Living World

A Stitch in Time

At first glance they could be mistaken for bellbirds, but this chick and its mother are much rarer: they are stitchbirds, or hihi, an endemic species once widespread in North Island forests but now confined to just a handful of island sanctuaries. Strenuous conservation efforts over the past decade have secured a brighter future for this rare and fascinating bird.



Sept - Oct 2001

Hillary's legacy

Crouching spider



Alpine plants




Burra-sahib: The legacy of Sir Edmund Hillary

On May 29, 1953, New Zealander Edmund Hillary became the first person to set foot on the summit of Everest, roof of the world. Achieving mountain­eering's long-cherished goal was his crowning moment as an adventurer, but also marked the beginning of lifelong humanitarian work with the Sherpas of north-eastern Nepal. The bonds forged between Hillary and these resilient mountain people, who toil in the watchful presence of an age-old Buddhist faith, are now being strength by others who feel a kinship with this region.


Heads in the clouds

How can the sensitive tissues of a plant withstand the brutal conditions of the mountains? Unlikely as it may seem, many fascinating plants, including the distinctive penwiper, Notothlaspi rosulatum, not only survive but flourish amid the shifting screes and windswept gullies far above the treeline. Alpine plants are among the special treasures the mountains offer those who venture among them.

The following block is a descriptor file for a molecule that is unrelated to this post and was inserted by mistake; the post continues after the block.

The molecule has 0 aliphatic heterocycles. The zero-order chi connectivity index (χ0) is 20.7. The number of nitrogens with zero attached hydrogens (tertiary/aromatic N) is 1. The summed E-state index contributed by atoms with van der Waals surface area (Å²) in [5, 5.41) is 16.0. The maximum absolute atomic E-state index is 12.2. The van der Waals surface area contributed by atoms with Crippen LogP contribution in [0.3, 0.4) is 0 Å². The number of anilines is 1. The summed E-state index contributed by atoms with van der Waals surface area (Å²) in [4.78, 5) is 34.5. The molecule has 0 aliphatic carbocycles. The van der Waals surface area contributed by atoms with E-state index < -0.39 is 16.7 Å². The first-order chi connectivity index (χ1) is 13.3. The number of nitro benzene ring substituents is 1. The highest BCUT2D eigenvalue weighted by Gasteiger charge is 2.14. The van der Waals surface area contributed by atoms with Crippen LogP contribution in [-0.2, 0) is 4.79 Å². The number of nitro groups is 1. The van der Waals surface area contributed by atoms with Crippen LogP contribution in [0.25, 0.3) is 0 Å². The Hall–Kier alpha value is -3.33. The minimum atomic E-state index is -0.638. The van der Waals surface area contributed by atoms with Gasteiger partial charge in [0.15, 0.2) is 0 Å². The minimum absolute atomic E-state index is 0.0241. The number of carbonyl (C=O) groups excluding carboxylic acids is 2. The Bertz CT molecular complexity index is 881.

Science & Environment

Crouching Spider, Hidden Beetle

A green crab spider lurks in a well defended hideaway among flowers of the stinging tree nettle, Urtica ferox, ready to seize not just the day, but whatever prey passes by. Crab spiders, modest in size and always well camouflaged, are wait-and-pounce hunters with good vision. Like many of our invertebrates and small plants, they are invisible to all but the sharpest-eyed of human observers—all the more reason to celebrate their existence.


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